Stodgy old Philips Electronics is sporting a new look. The Dutch company that invented the compact disk has always boasted top-flight technology, only to stumble when it came to packaging its innovations. But look at some of its recent products: sleek glass instead of metal tea kettles, cool-blue electric shavers, a space-age camera that attaches to computers, and fanciful alarm clocks. And the design effort seems to be paying off: Philips products are snagging big industry awards. More important, the design push has helped propel sales of Philips' consumer products up 7%, to $9.1 billion, in the first nine months of this year, about twice the industry average.
"INFERNO." The revival shows the way attractive design can perk up dowdy companies stuck in low-growth markets. Traditionally, engineers led the product development at Philips. Now, designers are brought in at the beginning. Philips' design staff has doubled, to 480, in the past six years. It also forges joint ventures with design leaders such as Italy's Alberto Alessi, and even takes on outside clients such as Gap and Renault. "Good technology is not an end in itself," says Stefano Marzano, the 49-year-old CEO of Philips Design. "People must have an emotional attachment to products."
The transformation started back in 1992, when Marzano moved from Milan, where he ran his own consulting company and worked as a professor at the Domus Academy, to Philips' headquarters in the provincial Dutch town of Eindhoven. The bureaucratic giant was reeling from losses and in the midst of mass layoffs. "It was like Dante's inferno," recalls Marzano. But he says the turmoil allowed previously heretical ideas to be adopted.
Marzano first jazzed up Philips' staid image by producing expensive, high-end products. He struck a deal with his old friend Alessi to make eye-catching household appliances, from a $170 pink coffeepot to a $125 lime-green kettle. Priced four to five times as high as ordinary appliances, these products accounted for only 1% of Philips' total appliance sales. "Although the impact on our turnover was minor, the impact on our brand's image was major," says Kris Bulder, a senior product manager.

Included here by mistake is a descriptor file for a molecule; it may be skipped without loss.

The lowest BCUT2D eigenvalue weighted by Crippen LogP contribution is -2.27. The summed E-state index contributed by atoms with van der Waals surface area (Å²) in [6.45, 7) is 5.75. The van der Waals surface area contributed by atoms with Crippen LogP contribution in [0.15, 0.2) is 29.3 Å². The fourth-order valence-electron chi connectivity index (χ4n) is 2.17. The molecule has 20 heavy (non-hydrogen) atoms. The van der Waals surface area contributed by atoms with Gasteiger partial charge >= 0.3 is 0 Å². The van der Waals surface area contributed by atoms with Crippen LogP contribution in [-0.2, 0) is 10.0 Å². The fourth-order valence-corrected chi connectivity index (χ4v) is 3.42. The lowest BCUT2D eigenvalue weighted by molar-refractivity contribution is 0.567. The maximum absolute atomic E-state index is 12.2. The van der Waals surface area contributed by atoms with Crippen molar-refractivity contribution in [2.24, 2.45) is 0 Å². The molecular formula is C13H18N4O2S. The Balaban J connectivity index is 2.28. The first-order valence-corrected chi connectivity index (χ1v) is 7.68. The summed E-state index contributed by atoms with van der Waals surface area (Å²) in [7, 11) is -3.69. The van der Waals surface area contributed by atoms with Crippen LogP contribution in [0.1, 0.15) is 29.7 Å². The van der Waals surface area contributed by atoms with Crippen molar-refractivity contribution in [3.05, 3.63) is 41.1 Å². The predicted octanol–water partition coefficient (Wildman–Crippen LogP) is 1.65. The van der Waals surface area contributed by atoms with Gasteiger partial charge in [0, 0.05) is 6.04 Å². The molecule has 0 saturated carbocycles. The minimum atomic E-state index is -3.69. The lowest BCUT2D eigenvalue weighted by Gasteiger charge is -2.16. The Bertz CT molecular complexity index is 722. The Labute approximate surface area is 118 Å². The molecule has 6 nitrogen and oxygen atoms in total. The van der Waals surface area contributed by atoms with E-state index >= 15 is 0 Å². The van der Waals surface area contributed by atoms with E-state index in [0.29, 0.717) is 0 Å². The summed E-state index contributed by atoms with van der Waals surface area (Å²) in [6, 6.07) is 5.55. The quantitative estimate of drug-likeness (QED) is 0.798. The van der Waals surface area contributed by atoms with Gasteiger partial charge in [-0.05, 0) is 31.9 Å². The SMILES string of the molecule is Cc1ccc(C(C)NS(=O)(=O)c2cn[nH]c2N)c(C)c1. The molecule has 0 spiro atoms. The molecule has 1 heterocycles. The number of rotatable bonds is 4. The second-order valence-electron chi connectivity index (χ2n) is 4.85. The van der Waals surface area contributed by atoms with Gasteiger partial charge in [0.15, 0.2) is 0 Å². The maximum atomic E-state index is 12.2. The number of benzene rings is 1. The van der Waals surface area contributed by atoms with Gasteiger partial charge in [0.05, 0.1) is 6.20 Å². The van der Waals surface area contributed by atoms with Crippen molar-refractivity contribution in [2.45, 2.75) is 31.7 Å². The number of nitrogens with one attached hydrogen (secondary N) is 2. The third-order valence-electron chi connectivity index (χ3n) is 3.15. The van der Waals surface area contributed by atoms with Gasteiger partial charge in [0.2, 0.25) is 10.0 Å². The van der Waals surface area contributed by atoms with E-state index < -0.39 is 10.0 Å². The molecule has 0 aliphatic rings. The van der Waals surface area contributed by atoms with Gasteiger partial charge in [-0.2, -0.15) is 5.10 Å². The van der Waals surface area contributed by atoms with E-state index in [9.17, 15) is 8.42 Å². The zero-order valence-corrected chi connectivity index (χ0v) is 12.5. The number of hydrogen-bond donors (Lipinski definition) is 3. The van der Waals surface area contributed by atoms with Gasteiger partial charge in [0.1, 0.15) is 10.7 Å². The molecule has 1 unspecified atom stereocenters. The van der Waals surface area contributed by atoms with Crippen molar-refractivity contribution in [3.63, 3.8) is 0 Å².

SKIN-DEEP. The next step was to overhaul Philips' mainstream consumer products. A team in Hong Kong was given the brief to add sex appeal to banal boom boxes. It rounded off the sharp lines and brightened up the colors. "When I compare Philips and Sony, Philips used to look cheaper and childish," recalls Eric de Graaf, an analyst at ING Barings in Amsterdam. "Now, Philips is more fashionable and professional-looking, and that image is helping them increase market share in almost every consumer electronics market." The company recently rolled out a $165 electric shaver that moisturizes the face with cream. Called Cool Skin, it has helped push shaver sales up 30% this year.
Of course, good looks alone can't turn a company around. Philips has improved its 1999 performance by ending a mobile-telephone joint venture with Lucent Technologies Inc., which resulted in a $500 million loss last year. But remaking the consumer-electronics and -appliances businesses, which account for 38% of the company's annual sales of $36 billion, has played a key role. Along with pursuing new design, Philips has trimmed staff and cut costs by shifting production from Europe to Asia.
The latest push is for better-looking high-tech products. After developing a Palm-like device called Nino that accepts voice commands, for example, Philips designers are now whipping up a mobile phone with Palm-like features. "Everyone here is inspired by Philips," says Gilles Coster, a designer at technology design outfit Absolut Design in Paris. The dowdy Dutchman has at long last become chic.